Strange Travelers is a rich and exciting tapestry of eclectic tales sure to please, whether this is your first foray into the worlds of Gene Wolfe or a return journey. The story lines run the gamut from traditional science fiction with a twist to a delightful retelling of a Russian folk tale.
"To the Seventh" is a classic science fiction story about a chess game between God and the Devil. The pieces on the cosmic chessboard are represented by beings scattered across the universe. The hero of the story, Mack Chance, is asked by God, in the guise of a tactical war computer, to undertake a suicidal mission. His ship has the capability and fuel to jump 300,000 parsecs in two jumps of 150,000 parsecs each, but God asks him to accept an assignment 900,000 parsecs away, in the heart of enemy territory on the belief that miracles can happen:
"You answered without reflection. This time I want you to reflect, Captain Chance. Do you believe in miracles?"
Mack reflected, tussling with successive layers deceptively labeled "soul," "core," and "innermost being"--tearing each to bits and throwing each aside, only to find that it kept creeping back. At length he said, "Where you're concerned, yes sir. I do, sir. I mean--"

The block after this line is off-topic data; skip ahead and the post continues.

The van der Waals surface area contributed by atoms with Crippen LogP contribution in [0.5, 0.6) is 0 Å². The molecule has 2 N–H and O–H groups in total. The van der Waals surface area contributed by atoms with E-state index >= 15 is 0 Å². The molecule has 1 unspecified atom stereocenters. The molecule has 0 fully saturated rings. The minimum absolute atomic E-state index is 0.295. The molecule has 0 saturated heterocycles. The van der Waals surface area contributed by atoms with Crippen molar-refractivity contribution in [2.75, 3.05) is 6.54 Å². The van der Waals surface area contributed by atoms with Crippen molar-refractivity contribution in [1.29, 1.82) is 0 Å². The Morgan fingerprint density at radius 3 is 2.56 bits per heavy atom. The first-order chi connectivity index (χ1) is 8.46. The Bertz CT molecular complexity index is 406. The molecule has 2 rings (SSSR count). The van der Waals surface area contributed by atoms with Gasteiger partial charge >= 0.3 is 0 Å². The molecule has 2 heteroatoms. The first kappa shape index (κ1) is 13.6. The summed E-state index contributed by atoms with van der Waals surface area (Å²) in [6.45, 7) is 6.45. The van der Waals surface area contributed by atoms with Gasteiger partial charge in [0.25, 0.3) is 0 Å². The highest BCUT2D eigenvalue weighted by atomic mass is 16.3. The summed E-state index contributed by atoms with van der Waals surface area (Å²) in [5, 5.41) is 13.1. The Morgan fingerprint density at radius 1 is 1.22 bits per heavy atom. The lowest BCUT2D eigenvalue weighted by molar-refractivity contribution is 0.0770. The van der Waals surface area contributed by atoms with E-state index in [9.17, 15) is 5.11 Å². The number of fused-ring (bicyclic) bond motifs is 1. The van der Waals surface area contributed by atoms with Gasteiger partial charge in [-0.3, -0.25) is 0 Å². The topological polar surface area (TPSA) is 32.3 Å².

Those six jumps equate to the six moves a chess pawn would have to move forward to arrive at the last row of a chessboard and be subsequently "Queened." If you're familiar with chess and know the difficulty of queening a pawn you can almost guess the outcome of the story. But the path Chance takes, which meanders through the universe with a stop near Portland, Oregon, is one that will delight and titillate.
"And When They Appear" is a tale of a young boy who is being cared for by his parents' computerized house in a post-apocalypse world. Sherby, too young really to understand the evil in the world, is kept entertained by computer-generated holograms while a roving band of looters steadily approaches the house. With the power to override the house program, Sherby innocently creates a situation in which the house is destroyed and Sherby himself is "rescued" by a rather seedy and degenerate character. Thankfully, Wolfe spares the reader most of the details of Sherby's future.
The other strange tales in Wolfe's collection include a thought-provoking campfire horror story set in the far future; the story of the "mother" of intelligent robots being pursued by one of the beings she unwittingly helped create; and the adventures of three female time travelers, castaways on the shores of Earth. There's another horror yarn about a human boy who runs with ghouls and a tale about a boy who gets trapped in his sister's dollhouse each time he sleeps.
Strange Travelers is a broad and deep book by a master wordsmith. Like Wolfe's Castle of Days, Strange Travelers contains a few unclassifiable stories. This only enhances the rich landscape of this collection. Strange Travelers reaffirms Wolfe's adroitness and mastery in the short story genre. It's well worth losing a little sleep over. --Robert Gately